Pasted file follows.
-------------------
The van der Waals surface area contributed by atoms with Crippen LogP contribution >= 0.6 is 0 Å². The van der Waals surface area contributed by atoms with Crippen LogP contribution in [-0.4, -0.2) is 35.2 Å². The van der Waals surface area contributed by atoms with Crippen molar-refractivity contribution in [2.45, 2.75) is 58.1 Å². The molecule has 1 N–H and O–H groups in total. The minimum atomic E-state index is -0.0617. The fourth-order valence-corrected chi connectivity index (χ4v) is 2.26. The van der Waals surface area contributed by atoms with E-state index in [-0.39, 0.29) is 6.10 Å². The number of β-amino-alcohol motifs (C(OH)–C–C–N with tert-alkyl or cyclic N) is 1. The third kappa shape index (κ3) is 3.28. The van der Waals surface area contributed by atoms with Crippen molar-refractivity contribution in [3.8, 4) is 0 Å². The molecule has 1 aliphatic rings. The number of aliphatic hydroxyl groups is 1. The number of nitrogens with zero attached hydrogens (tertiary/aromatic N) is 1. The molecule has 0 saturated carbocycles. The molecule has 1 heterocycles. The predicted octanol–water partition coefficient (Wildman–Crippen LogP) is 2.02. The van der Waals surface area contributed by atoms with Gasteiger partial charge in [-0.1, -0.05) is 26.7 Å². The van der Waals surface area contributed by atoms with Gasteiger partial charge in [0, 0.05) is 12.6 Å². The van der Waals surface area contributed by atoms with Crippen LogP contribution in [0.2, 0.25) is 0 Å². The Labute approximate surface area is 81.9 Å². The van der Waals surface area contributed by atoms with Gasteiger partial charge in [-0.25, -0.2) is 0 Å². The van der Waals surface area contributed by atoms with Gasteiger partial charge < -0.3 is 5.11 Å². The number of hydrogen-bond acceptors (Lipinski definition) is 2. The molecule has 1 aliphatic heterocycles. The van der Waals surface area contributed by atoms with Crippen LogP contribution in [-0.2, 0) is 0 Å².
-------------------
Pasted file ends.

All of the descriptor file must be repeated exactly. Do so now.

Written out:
The van der Waals surface area contributed by atoms with Crippen LogP contribution >= 0.6 is 0 Å². The van der Waals surface area contributed by atoms with Crippen LogP contribution in [-0.4, -0.2) is 35.2 Å². The van der Waals surface area contributed by atoms with Crippen molar-refractivity contribution in [2.45, 2.75) is 58.1 Å². The molecule has 1 N–H and O–H groups in total. The minimum atomic E-state index is -0.0617. The fourth-order valence-corrected chi connectivity index (χ4v) is 2.26. The van der Waals surface area contributed by atoms with E-state index in [-0.39, 0.29) is 6.10 Å². The number of β-amino-alcohol motifs (C(OH)–C–C–N with tert-alkyl or cyclic N) is 1. The third kappa shape index (κ3) is 3.28. The van der Waals surface area contributed by atoms with Crippen molar-refractivity contribution in [3.8, 4) is 0 Å². The molecule has 1 aliphatic rings. The number of aliphatic hydroxyl groups is 1. The number of nitrogens with zero attached hydrogens (tertiary/aromatic N) is 1. The molecule has 0 saturated carbocycles. The molecule has 1 heterocycles. The predicted octanol–water partition coefficient (Wildman–Crippen LogP) is 2.02. The van der Waals surface area contributed by atoms with Gasteiger partial charge in [-0.1, -0.05) is 26.7 Å². The van der Waals surface area contributed by atoms with Gasteiger partial charge in [0, 0.05) is 12.6 Å². The van der Waals surface area contributed by atoms with Crippen LogP contribution in [0.2, 0.25) is 0 Å². The Labute approximate surface area is 81.9 Å². The van der Waals surface area contributed by atoms with Gasteiger partial charge in [-0.25, -0.2) is 0 Å². The van der Waals surface area contributed by atoms with Gasteiger partial charge < -0.3 is 5.11 Å². The number of hydrogen-bond acceptors (Lipinski definition) is 2. The molecule has 1 aliphatic heterocycles. The van der Waals surface area contributed by atoms with Crippen LogP contribution in [-0.2, 0) is 0 Å².